Is there in fact though? As a historian whose dissertation project covered (from the British, French as well as American perspective) the beginnings of the America involvement in the Indochina debacle, I can (unlike many who have in fact ever so quickly cared to open their mouths about this ever so complicated subject) speak with something approaching an air of authority. From what I can see, it seems self-evident that per se, there were no real American interests involved in Indochina. Except for the those invented by intellectual sleight of hand at the time, aka the now discredited 'domino theory'. Consequently, when (as perhaps inevitably) South Vietnam, Cambodia and Laos did in fact fall in 1975, the results were: a) nothing of real geopolitical substance was lost by the United States; b) the only negative aftershocks were of the prestige variety. Something which the equally sleight of hand (but of a more successful variety) policies of the Reagan Administration quickly dispelled. The fact that millions of innocents were massacred by the Pol Pot regime in Cambodia was and is horrible. And, insofar as the American withdrawal from South Vietnam in the Spring of 1975 made that occur, than certainly an argument could theoretically be made that perhaps that withdrawal was something to be avoided. However, this chain of arguments falls into the logical quick sand of the philosophical fallacy of 'post hoc ergo propter hoc'. In point of fact, there is no reason to believe that if the South Vietnamese regime were to have not been toppled that: i) Cambodia's regime would have remained in power; ii) American policy was in the years 1973 to 1975 pursuing a policy of keeping the Khmer Rouge out of power for its own sake. Nothing could have been further from the truth. There is no evidence that per se, Peter Rodman's superiors: Nixon, Kissinger, Haig et cetera, were willing to commit American power to keeping Cambodia non-communist. Cambodia was for these gentleman, rightly or wrongly (and an argument could be made supporting them) was merely, as Shawcross himself put it: A SIDESHOW.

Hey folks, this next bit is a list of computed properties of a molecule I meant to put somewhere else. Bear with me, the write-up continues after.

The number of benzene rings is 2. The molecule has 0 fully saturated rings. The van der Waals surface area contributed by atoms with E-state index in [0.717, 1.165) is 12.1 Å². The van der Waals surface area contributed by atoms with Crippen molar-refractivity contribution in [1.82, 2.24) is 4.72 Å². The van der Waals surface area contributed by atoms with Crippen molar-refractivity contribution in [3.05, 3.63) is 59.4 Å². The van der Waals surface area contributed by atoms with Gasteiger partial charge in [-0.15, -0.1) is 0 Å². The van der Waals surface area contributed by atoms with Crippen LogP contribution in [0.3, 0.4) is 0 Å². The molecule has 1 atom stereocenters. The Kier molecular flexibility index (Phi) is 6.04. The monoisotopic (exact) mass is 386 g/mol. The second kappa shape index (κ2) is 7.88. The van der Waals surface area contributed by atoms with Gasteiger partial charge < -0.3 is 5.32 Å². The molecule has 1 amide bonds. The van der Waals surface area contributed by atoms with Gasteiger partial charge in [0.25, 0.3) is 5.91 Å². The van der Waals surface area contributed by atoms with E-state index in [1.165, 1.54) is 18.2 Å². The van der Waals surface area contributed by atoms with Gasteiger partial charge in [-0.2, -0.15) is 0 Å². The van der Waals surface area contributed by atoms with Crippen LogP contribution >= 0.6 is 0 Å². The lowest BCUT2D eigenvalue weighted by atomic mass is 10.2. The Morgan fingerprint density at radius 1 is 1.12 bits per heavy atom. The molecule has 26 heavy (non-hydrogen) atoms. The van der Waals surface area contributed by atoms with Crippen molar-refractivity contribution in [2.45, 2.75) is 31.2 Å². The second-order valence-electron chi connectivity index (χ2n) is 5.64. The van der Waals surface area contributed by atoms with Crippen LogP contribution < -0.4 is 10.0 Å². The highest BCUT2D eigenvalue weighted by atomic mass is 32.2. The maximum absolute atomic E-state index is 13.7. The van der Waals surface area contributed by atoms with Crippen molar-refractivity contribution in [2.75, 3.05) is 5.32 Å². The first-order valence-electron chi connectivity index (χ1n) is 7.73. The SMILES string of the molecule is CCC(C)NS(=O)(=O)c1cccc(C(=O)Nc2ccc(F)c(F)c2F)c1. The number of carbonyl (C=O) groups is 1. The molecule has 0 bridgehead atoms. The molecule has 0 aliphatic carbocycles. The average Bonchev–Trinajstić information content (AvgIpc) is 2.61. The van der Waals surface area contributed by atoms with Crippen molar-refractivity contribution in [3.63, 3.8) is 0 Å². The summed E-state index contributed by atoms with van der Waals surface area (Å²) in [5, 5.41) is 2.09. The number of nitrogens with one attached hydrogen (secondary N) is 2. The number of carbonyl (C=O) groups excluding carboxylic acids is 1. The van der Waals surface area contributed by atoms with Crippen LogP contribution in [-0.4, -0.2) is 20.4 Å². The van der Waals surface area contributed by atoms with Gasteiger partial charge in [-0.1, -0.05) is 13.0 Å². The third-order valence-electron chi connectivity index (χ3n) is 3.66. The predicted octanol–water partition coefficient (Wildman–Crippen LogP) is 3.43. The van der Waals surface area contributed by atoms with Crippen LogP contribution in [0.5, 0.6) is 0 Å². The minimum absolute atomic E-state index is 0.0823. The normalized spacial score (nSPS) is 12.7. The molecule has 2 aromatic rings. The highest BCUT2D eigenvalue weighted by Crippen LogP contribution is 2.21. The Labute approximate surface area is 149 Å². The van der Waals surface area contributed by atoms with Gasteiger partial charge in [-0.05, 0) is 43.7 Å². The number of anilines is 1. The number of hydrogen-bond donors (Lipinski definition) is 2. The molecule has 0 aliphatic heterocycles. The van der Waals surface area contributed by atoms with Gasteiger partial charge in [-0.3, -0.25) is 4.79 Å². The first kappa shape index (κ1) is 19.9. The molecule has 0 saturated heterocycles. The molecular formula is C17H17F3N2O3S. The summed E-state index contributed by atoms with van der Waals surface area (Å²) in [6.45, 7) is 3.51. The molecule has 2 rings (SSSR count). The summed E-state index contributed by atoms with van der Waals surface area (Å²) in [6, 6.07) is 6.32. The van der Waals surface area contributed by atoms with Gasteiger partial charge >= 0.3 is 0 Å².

Perhaps it is this last mot, which is the real Indochinese analogy that which we should remember today as it applies to Iraq. For the masters of American foreign policy in the years 2002 and 2003, Iraq, per se, its people and their way of life, was for the most part (and I do not speak for each and every individual in the American foreign policy apparatus of course), merely an afterthought, an excuse to act in that land. The rationale for American policy (such as it was...) in the inner circles of power, were that of viewing Iraq as a 'test case'. As an example for the rest of the region. To stamp upon the Sunni Arab regimes in the region, as well as
Shiite Persia, the fact that American power was supreme and could not be contested except at their dire peril. An assumption that turned out to be horrifically and utterably wrong. From start to finish. In that respect, the analogy to the prior American debacle in Indochina is fundamentally right and correct. But, not in the fashion that President Bush or Messieurs. Rodman or Shawcross no doubt meant.